Why The U.S. Builds Houses Wrong



The housing market is experiencing a boom not seen since 2006. However, natural disasters like wildfires and floods are also wreaking havoc on more and more American communities. Here’s how the U.S. can tackle building safer houses or retrofit existing homes for resiliency while keeping costs down, potentially mitigating the flow of domestic climate migrants.

Correction (March 18, 2021): At 2:13 this video incorrectly states the number of new housing units in the United States in 2020. The correct number is 1.3 million.

Existing home sales last year reached their highest levels since 2006. However, increasing numbers of climate disasters across the country have sparked concern about how safe homes are.

Potential buyers rarely wonder “what the flood plain is here, or do they look around and see this beautiful forest and say, ‘Oh, my God, it’s going to be on fire in two years?’” American Institute of Architects consultant David Collins said.

Last year was the worst fire season in U.S. history. In California, five of the state’s six-largest fires began within a two-month window. Overall, more than a dozen severe weather storms each dealt more than $1 billion in damages across the U.S.

Jack Cohen, a research physical fire scientist, advocates for home construction that better stops the spread of wildfires by including nonflammable construction materials and ensuring nothing exists between houses that an ember can engulf in flames.

“We need to define the problem as a structure ignition problem, not a wildfire control problem,” Cohen said. His Home Ignition Zone research is supported by the National Fire Protection Association, a part of the Federal Emergency Management Agency.

FEMA has a financial incentive in protecting America’s homes and encouraging local groups to follow the building codes set by the International Code Council.

Acting U.S. Fire Administration chief Tonya Hoover said the approximately 2,000 communities that have adopted the council’s building codes have saved the U.S. an average of $1.6 billion in annualized losses from flooding, hurricanes and earthquakes.

However, building homes that can withstand natural disasters are expensive and keep people, including the more than 500,000 thousand homeless counted in 2019, outside.

“A thousand dollars added to the price of a new home, at any time, in any way, … will eliminate 153,967 households from being able to buy that home,” said Greg Ugalde, immediate past chairman of the National Association of Home Builders.

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Does The U.S. Build Houses Wrong?

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35 Responses

  1. Riska Angelina says:

    investing in crypto now is really cool especially with the current rise in the market for now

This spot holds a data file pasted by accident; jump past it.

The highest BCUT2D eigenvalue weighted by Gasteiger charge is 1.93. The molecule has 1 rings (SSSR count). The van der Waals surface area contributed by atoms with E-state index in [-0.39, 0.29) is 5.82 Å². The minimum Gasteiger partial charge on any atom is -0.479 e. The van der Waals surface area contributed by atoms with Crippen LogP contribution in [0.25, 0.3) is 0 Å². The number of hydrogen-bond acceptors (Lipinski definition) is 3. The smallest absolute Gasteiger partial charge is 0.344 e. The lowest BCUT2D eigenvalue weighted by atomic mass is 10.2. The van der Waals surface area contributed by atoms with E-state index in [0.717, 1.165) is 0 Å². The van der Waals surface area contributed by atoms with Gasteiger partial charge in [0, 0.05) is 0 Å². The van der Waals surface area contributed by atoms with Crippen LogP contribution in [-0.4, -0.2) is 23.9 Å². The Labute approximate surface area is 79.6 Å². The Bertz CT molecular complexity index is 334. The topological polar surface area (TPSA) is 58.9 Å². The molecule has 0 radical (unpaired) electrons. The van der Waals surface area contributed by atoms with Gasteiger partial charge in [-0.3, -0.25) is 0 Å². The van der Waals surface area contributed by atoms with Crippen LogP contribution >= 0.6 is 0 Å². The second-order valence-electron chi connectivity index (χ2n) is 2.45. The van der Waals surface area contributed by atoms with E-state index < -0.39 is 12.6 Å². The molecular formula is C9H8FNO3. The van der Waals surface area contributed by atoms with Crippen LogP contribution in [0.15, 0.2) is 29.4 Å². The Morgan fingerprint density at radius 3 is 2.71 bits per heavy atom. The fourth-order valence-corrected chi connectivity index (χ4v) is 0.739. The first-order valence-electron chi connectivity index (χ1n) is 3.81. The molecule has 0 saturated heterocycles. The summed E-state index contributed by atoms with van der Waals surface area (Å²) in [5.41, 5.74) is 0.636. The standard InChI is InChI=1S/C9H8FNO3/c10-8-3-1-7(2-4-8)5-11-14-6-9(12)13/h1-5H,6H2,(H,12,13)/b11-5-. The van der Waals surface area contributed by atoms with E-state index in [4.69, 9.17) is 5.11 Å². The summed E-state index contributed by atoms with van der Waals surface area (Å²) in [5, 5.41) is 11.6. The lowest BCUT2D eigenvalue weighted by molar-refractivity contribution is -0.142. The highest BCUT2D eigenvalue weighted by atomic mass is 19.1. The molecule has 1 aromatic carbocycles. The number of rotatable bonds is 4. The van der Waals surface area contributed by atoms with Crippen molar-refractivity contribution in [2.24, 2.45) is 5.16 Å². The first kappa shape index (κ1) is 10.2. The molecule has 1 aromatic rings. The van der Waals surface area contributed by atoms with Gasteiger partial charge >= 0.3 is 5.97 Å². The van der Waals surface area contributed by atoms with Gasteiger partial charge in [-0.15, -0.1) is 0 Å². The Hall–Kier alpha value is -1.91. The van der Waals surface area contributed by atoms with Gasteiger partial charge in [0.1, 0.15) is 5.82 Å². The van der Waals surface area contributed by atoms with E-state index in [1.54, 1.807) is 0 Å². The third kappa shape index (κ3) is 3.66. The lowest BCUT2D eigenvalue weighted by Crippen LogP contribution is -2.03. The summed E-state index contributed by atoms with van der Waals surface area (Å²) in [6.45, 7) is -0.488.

2. 183 373 Neil Coelho says:

    But why are US homes made of wood?

  3. Voncha Vivaldi says:

    "Little boxes, little boxes, all made out of ticky tacky…"

    Like everything American: "Lotsa" not "Betta".

  4. sree jith says:

    When I watch US home videos I always wonder why they are not using proper shades on the roof. Rain water can cause severe moisture damage to wood panel walls in longterm.

  5. Ray Phenicie says:

    America builds houses in flood plains and goes: "This is how we're going to keep building in this area where floods destroy thousands of homes every other year". In turn, developers expect homeowners to be responsible for checking the floodplain information to be 'responsible'.
    On risks of fires: developers are allowed by local governments to invade the urban wildland interface further each year but again, homeowners have to be up on the situation and not buy in those areas that are at high fire risk. Seems like builders and developers could take on some responsibility to stop overextending their reach.

    To find out more about the urban-wildland interface: https://academic.oup.com/jof/article-abstract/105/4/201/4734816

    Bottom line, this video dances around the real issues-not all areas of the landscape are suitable for development but builders want to cash in on the sellable desire to own a home so destruction of the environment is almost a given in all of this discussion. Basically a tone deaf approach supporting unsustainable development and then talks about ways to shift responsibility to home buyers.

  6. emma w says:

    so this is what emma chamberlain watches. i feel connected to her when we watch the same thing<3

  7. Sir Madog1956 says:

    None of the houses shown would meet German building codes, which were implemented for a reason – to protect lives.

  8. Alimah Reads says:

    This boom as turned me off because it’s clearly overpriced!

  9. Arindam Kumar says: